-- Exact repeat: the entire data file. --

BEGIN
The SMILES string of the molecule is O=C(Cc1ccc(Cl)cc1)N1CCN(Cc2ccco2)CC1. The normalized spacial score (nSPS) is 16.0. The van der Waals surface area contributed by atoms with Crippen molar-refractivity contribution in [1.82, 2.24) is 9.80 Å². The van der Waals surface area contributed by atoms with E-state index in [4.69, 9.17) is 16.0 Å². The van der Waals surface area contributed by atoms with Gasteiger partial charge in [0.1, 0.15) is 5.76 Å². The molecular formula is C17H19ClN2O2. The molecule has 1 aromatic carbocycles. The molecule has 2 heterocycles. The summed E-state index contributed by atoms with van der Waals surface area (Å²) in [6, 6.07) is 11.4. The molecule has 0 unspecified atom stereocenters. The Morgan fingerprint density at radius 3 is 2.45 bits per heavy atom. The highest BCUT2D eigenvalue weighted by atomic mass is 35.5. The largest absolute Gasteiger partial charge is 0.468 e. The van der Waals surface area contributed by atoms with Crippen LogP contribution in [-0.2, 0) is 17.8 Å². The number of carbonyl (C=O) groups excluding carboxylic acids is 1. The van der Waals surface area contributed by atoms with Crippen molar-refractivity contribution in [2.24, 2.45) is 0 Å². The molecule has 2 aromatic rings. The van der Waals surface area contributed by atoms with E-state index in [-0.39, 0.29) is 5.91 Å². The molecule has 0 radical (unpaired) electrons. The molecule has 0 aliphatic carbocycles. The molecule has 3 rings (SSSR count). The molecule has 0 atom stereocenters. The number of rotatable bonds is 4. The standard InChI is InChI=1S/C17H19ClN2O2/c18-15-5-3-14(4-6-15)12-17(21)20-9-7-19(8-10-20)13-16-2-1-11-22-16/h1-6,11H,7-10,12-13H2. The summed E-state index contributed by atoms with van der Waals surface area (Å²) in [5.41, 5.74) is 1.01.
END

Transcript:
The SMILES string of the molecule is O=C(Cc1ccc(Cl)cc1)N1CCN(Cc2ccco2)CC1. The normalized spacial score (nSPS) is 16.0. The van der Waals surface area contributed by atoms with Crippen molar-refractivity contribution in [1.82, 2.24) is 9.80 Å². The van der Waals surface area contributed by atoms with E-state index in [4.69, 9.17) is 16.0 Å². The van der Waals surface area contributed by atoms with Gasteiger partial charge in [0.1, 0.15) is 5.76 Å². The molecular formula is C17H19ClN2O2. The molecule has 1 aromatic carbocycles. The molecule has 2 heterocycles. The summed E-state index contributed by atoms with van der Waals surface area (Å²) in [6, 6.07) is 11.4. The molecule has 0 unspecified atom stereocenters. The Morgan fingerprint density at radius 3 is 2.45 bits per heavy atom. The highest BCUT2D eigenvalue weighted by atomic mass is 35.5. The largest absolute Gasteiger partial charge is 0.468 e. The van der Waals surface area contributed by atoms with Crippen LogP contribution in [-0.2, 0) is 17.8 Å². The number of carbonyl (C=O) groups excluding carboxylic acids is 1. The van der Waals surface area contributed by atoms with Crippen molar-refractivity contribution in [2.24, 2.45) is 0 Å². The molecule has 2 aromatic rings. The van der Waals surface area contributed by atoms with E-state index in [-0.39, 0.29) is 5.91 Å². The molecule has 0 radical (unpaired) electrons. The molecule has 0 aliphatic carbocycles. The molecule has 3 rings (SSSR count). The molecule has 0 atom stereocenters. The number of rotatable bonds is 4. The standard InChI is InChI=1S/C17H19ClN2O2/c18-15-5-3-14(4-6-15)12-17(21)20-9-7-19(8-10-20)13-16-2-1-11-22-16/h1-6,11H,7-10,12-13H2. The summed E-state index contributed by atoms with van der Waals surface area (Å²) in [5.41, 5.74) is 1.01.